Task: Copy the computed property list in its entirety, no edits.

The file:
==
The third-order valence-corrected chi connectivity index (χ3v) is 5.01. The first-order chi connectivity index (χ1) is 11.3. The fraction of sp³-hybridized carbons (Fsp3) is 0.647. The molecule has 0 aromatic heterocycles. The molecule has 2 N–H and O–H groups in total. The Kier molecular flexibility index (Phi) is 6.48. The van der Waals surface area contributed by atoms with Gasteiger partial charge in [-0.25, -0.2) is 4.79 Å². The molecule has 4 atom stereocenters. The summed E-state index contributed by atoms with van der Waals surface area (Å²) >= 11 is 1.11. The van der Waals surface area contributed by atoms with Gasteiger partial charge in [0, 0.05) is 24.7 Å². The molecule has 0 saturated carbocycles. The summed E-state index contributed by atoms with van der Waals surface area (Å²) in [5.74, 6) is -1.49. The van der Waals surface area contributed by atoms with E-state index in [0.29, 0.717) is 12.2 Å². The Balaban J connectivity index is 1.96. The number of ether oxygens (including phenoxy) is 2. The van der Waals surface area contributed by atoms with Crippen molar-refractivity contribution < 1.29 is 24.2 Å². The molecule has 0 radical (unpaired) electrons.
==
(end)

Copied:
The third-order valence-corrected chi connectivity index (χ3v) is 5.01. The first-order chi connectivity index (χ1) is 11.3. The fraction of sp³-hybridized carbons (Fsp3) is 0.647. The molecule has 0 aromatic heterocycles. The molecule has 2 N–H and O–H groups in total. The Kier molecular flexibility index (Phi) is 6.48. The van der Waals surface area contributed by atoms with Gasteiger partial charge in [-0.25, -0.2) is 4.79 Å². The molecule has 4 atom stereocenters. The summed E-state index contributed by atoms with van der Waals surface area (Å²) >= 11 is 1.11. The van der Waals surface area contributed by atoms with Gasteiger partial charge in [0, 0.05) is 24.7 Å². The molecule has 0 saturated carbocycles. The summed E-state index contributed by atoms with van der Waals surface area (Å²) in [5.74, 6) is -1.49. The van der Waals surface area contributed by atoms with E-state index in [0.29, 0.717) is 12.2 Å². The Balaban J connectivity index is 1.96. The number of ether oxygens (including phenoxy) is 2. The van der Waals surface area contributed by atoms with Crippen molar-refractivity contribution < 1.29 is 24.2 Å². The molecule has 0 radical (unpaired) electrons.